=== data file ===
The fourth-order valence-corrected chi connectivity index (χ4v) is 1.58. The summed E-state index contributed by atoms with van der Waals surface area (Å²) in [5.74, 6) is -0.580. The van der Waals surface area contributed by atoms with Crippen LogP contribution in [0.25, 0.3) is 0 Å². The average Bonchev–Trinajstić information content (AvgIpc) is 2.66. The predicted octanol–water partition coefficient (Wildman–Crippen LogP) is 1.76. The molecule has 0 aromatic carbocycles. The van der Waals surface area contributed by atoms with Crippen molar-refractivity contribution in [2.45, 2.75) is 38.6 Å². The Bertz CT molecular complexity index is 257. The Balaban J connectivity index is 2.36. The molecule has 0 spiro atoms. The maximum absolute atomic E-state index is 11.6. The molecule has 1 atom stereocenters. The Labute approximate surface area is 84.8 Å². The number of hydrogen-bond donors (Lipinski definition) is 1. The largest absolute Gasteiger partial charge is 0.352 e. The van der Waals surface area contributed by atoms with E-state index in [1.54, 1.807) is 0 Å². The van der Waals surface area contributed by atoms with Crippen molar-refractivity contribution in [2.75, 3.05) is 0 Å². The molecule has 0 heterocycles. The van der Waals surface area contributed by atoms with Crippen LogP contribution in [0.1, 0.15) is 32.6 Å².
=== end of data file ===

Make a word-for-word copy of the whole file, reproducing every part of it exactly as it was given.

The fourth-order valence-corrected chi connectivity index (χ4v) is 1.58. The summed E-state index contributed by atoms with van der Waals surface area (Å²) in [5.74, 6) is -0.580. The van der Waals surface area contributed by atoms with Crippen LogP contribution in [0.25, 0.3) is 0 Å². The average Bonchev–Trinajstić information content (AvgIpc) is 2.66. The predicted octanol–water partition coefficient (Wildman–Crippen LogP) is 1.76. The molecule has 0 aromatic carbocycles. The van der Waals surface area contributed by atoms with Crippen molar-refractivity contribution in [2.45, 2.75) is 38.6 Å². The Bertz CT molecular complexity index is 257. The Balaban J connectivity index is 2.36. The molecule has 0 spiro atoms. The maximum absolute atomic E-state index is 11.6. The molecule has 1 atom stereocenters. The Labute approximate surface area is 84.8 Å². The number of hydrogen-bond donors (Lipinski definition) is 1. The largest absolute Gasteiger partial charge is 0.352 e. The van der Waals surface area contributed by atoms with E-state index in [1.54, 1.807) is 0 Å². The van der Waals surface area contributed by atoms with Crippen molar-refractivity contribution in [2.75, 3.05) is 0 Å². The molecule has 0 heterocycles. The van der Waals surface area contributed by atoms with Crippen LogP contribution in [0.1, 0.15) is 32.6 Å².